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State v. Chestnut

Supreme Court of New Hampshire

October 7, 2008

State of New Hampshire
v.
William Chestnut III

UNPUBLISHED OPINION

The defendant, William Chestnut III, appeals his conviction for second degree assault. He argues that the trial court erred in refusing to allow him to present evidence to establish that another man's ring could have inflicted the injury that gave rise to the indictment. We affirm.

Whether evidence is relevant is a question for the trial court's sound discretion; we will affirm its determination absent an unsustainable exercise of discretion. State v. Mitchell, 148 N.H. 293, 294 (2002). To establish an unsustainable exercise of discretion, the defendant must demonstrate that the court's ruling was clearly untenable or unreasonable to the prejudice of his case. Id. Evidence is relevant if it has "any tendency to make the existence of any fact that is of consequence to the determination of the action more probable or less probable than it would be without the evidence." N.H. R. Ev. 401. A defendant has no constitutional right to present irrelevant evidence and no right under Part I, Article 15 of the New Hampshire Constitution to introduce evidence that will have little effect other than to confuse the issues or confound the jury, for such evidence is not competent, favorable proof. Mitchell, 148 N.H. at 294.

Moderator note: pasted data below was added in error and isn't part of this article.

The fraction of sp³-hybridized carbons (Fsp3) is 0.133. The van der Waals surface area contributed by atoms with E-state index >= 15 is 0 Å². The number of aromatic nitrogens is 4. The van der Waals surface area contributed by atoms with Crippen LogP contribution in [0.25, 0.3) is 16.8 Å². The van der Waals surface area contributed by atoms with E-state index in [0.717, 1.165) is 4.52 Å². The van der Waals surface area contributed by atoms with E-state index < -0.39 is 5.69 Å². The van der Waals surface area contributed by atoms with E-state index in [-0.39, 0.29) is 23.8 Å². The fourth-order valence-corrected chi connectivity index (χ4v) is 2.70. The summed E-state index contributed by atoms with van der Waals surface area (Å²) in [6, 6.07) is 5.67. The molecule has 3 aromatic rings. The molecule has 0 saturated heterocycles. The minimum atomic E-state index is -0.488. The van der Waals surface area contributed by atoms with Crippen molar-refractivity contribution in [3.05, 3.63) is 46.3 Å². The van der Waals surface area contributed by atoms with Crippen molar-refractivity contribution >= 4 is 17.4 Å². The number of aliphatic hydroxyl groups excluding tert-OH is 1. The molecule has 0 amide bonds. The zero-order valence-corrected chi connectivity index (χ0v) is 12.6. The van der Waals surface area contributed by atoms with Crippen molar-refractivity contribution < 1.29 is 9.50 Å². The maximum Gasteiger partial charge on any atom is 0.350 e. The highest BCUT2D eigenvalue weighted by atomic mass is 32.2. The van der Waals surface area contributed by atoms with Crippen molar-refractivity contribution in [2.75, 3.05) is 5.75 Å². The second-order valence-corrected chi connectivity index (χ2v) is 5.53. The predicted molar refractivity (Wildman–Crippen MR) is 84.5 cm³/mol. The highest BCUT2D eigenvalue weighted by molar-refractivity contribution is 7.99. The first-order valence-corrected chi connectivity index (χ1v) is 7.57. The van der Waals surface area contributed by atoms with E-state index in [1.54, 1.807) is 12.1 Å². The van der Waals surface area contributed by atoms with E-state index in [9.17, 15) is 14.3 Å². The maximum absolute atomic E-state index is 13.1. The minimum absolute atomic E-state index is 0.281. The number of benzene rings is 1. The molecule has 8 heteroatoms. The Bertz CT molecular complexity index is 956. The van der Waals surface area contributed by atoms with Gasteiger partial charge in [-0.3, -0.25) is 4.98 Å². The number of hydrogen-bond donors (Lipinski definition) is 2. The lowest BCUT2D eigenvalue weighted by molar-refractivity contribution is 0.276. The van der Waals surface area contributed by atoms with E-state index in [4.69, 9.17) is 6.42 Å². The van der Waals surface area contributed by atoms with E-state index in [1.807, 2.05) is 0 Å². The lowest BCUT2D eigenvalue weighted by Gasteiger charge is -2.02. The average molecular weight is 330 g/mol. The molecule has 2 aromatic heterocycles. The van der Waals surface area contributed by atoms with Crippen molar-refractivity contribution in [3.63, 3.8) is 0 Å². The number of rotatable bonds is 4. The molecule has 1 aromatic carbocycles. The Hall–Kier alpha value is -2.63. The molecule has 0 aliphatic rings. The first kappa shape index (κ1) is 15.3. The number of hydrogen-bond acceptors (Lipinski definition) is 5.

In this case, the defendant argues that the victim's injury was caused by the ring of another person at the scene. In his motion in limine, he proffered that: (1) the other man was at the scene; (2) he owned a ring with protruding spikes; (3) he had previously used the ring as a weapon; and (4) after the fight, he said, "I live for this shit." Of the four proffers, the trial court excluded only evidence that the other man had previously used the ring as a weapon.

At the hearing on the motion in limine, defense counsel conceded that no one saw the other man wearing the ring on the night in question and that the evidence of his previous use related to incidents one and two years in the past. In the absence of any evidence that the other man was engaged in a fight with the victim at the time of the injury or that he had the ring on the night in question, we find no error in the trial court's ruling.

Affirmed.

DALIANIS, DUGGAN and HICKS, JJ., ...


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